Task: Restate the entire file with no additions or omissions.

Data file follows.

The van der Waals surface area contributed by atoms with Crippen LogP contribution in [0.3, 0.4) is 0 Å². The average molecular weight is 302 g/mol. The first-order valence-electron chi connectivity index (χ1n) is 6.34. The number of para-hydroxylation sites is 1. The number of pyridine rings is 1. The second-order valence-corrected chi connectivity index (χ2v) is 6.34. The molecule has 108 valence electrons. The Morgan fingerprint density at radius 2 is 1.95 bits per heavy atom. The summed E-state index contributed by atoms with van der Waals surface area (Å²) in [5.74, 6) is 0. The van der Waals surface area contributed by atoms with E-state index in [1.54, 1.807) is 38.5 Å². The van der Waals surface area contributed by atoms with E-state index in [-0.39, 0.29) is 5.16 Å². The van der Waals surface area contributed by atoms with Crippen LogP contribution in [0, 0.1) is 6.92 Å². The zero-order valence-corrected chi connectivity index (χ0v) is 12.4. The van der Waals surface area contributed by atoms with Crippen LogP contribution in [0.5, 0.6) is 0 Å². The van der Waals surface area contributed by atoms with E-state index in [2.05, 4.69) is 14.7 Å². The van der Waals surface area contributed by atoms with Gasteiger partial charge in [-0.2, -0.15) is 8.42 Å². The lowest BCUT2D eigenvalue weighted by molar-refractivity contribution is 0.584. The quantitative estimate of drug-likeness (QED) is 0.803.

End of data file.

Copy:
The van der Waals surface area contributed by atoms with Crippen LogP contribution in [0.3, 0.4) is 0 Å². The average molecular weight is 302 g/mol. The first-order valence-electron chi connectivity index (χ1n) is 6.34. The number of para-hydroxylation sites is 1. The number of pyridine rings is 1. The second-order valence-corrected chi connectivity index (χ2v) is 6.34. The molecule has 108 valence electrons. The Morgan fingerprint density at radius 2 is 1.95 bits per heavy atom. The summed E-state index contributed by atoms with van der Waals surface area (Å²) in [5.74, 6) is 0. The van der Waals surface area contributed by atoms with E-state index in [1.54, 1.807) is 38.5 Å². The van der Waals surface area contributed by atoms with E-state index in [-0.39, 0.29) is 5.16 Å². The van der Waals surface area contributed by atoms with Crippen LogP contribution in [0, 0.1) is 6.92 Å². The zero-order valence-corrected chi connectivity index (χ0v) is 12.4. The van der Waals surface area contributed by atoms with Crippen LogP contribution in [0.5, 0.6) is 0 Å². The van der Waals surface area contributed by atoms with E-state index in [2.05, 4.69) is 14.7 Å². The van der Waals surface area contributed by atoms with Gasteiger partial charge in [-0.2, -0.15) is 8.42 Å². The lowest BCUT2D eigenvalue weighted by molar-refractivity contribution is 0.584. The quantitative estimate of drug-likeness (QED) is 0.803.